BONN — Russia will damage ties with Germany if it moves ahead with plans to nationalize works of art and other valuables seized from Nazi Germany at the end of World War II, Foreign Minister Klaus Kinkel said.
Kinkel was quoted in Sunday's edition of the Welt am Sonntag weekly newspaper as saying that a draft law approved Friday by Russia's lower house of parliament restricting any future return of the treasures would violate international law and bilateral treaties.
"Unilateral action as envisioned by the Duma would block the way for resolving mutually this difficult and sensitive matter and would not serve good German-Russian relations," he was quoted as saying.
The victorious Red Army scooped up hundreds of thousands of priceless paintings, sculptures, manuscripts and other objects from Germany and other countries after the war.
According to Russian historian Pavel Knyshevsky, 24 railway carloads of artworks left Germany for the Soviet Union in 1945 alone. As early as 1943, Russian dictator Josef Stalin had created special units to loot occupied territories.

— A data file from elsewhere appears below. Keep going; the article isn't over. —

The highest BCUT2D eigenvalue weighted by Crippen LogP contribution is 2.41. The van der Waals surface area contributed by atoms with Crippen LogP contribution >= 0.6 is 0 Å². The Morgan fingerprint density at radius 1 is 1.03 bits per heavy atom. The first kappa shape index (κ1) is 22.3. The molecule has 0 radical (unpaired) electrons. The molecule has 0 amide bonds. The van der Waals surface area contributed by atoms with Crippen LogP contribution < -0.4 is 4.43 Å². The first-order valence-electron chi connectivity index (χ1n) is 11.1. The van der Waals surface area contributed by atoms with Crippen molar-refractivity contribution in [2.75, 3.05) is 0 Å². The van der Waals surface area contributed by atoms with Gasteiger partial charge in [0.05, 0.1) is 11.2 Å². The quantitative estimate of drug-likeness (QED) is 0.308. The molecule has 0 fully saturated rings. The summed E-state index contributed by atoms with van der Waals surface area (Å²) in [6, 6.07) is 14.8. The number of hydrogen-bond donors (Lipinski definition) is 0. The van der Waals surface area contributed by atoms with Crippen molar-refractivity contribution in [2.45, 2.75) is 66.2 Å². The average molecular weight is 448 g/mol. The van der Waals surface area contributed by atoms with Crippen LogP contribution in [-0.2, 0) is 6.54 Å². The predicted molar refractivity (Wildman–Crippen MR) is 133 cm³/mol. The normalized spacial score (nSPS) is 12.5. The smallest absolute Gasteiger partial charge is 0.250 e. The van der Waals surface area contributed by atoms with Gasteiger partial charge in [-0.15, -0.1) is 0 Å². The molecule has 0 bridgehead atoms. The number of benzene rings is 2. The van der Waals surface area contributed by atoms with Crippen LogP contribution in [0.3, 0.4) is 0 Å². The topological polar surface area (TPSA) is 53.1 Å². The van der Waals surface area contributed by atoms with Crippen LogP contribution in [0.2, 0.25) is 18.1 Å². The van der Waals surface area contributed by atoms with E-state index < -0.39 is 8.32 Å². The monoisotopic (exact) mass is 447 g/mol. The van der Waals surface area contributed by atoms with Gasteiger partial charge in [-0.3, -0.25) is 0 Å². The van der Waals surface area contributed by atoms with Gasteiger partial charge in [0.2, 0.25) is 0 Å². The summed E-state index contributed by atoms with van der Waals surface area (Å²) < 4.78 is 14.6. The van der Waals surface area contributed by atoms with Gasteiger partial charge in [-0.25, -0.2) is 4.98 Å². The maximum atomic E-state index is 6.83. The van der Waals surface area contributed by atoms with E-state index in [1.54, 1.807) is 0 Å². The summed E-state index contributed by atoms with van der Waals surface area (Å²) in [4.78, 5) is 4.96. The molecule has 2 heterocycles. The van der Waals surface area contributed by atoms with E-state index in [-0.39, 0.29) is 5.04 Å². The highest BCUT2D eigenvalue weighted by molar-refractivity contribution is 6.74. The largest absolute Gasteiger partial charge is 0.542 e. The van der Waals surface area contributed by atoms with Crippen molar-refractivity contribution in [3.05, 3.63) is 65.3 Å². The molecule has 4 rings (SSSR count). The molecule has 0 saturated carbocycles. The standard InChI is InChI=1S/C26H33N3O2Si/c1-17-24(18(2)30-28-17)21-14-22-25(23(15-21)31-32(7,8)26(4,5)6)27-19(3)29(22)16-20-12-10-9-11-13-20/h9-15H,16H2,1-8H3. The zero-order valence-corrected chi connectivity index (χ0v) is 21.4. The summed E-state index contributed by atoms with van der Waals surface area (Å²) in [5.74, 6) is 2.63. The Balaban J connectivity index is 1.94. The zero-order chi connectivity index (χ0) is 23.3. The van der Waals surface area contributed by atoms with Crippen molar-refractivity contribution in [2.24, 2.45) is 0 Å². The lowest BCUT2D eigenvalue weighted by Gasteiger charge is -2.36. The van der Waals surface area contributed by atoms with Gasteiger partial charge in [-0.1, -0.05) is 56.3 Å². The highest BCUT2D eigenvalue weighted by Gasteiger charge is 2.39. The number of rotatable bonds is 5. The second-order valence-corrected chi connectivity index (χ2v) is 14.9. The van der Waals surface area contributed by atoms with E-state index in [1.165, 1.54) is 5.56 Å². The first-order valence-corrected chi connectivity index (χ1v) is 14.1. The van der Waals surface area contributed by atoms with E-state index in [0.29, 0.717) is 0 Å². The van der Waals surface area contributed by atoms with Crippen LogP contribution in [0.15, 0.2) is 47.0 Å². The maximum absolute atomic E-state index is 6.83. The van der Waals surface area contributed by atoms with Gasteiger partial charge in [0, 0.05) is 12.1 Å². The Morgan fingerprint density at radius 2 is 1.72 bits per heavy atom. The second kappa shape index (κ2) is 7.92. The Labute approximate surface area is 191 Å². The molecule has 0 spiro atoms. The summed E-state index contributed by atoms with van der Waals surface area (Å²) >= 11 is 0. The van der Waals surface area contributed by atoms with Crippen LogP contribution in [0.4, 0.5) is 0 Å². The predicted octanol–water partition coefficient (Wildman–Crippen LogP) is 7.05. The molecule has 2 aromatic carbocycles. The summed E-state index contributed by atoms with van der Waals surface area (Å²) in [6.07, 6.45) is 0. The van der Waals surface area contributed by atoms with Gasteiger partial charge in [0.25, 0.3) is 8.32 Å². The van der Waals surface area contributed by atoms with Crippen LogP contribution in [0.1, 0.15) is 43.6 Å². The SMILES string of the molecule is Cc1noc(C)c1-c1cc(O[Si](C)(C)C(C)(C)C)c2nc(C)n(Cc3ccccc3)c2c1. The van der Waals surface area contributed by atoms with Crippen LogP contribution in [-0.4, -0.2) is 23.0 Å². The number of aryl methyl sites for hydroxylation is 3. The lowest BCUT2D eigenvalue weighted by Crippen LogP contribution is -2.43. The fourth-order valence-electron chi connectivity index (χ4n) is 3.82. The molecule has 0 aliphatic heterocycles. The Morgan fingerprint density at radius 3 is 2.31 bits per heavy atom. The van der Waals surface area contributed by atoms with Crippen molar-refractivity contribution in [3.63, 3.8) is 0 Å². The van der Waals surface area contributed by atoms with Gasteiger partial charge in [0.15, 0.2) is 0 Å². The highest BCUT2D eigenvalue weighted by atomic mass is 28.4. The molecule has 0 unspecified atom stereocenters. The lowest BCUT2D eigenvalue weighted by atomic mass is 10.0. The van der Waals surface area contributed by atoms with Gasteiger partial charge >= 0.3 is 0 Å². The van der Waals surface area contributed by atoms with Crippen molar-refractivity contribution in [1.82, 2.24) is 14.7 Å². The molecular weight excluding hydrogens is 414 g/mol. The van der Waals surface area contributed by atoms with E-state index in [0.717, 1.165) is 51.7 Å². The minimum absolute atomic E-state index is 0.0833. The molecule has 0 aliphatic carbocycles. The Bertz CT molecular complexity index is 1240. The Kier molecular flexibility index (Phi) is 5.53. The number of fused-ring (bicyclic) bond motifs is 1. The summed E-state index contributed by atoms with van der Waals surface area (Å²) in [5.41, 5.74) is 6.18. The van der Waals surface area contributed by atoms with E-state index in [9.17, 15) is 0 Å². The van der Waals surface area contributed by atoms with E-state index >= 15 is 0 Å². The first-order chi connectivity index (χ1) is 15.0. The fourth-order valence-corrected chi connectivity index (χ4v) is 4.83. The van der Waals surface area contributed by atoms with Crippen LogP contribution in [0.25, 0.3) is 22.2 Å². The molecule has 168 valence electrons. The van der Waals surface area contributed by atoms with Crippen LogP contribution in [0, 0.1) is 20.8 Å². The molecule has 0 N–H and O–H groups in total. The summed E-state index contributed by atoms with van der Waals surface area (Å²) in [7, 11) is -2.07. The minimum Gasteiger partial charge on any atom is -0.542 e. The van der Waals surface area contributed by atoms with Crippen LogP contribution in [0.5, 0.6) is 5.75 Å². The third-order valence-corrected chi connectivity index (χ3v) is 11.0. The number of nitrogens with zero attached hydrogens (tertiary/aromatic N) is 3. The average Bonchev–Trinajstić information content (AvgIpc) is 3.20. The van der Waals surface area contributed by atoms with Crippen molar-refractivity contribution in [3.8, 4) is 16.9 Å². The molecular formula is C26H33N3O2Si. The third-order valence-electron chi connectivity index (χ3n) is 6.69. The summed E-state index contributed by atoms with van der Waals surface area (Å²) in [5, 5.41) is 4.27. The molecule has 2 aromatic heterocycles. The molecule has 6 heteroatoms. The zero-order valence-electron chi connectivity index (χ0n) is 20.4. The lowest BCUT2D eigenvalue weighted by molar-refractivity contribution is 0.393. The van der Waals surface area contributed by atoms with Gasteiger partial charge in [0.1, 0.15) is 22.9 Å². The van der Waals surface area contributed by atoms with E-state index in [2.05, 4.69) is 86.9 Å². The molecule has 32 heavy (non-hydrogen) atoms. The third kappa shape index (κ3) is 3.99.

Russian museums have displayed many works taken from Germany, including paintings by Francisco Goya, El Greco, Auguste Renoir, Vincent van Gogh, Paul Gauguin and Edgar Degas.
Moscow and Germany signed a treaty in 1990 providing for the mutual return of booty seized illegally during the war. But despite German pressure, Russia has yet to give back the major treasures.
The bill passed last week stipulates that art "transferred" to the Soviet Union becomes the property of Russia as compensation for losses suffered during the war but that art brought in "illegally" may be returned to original owners.
The distinction is not explained.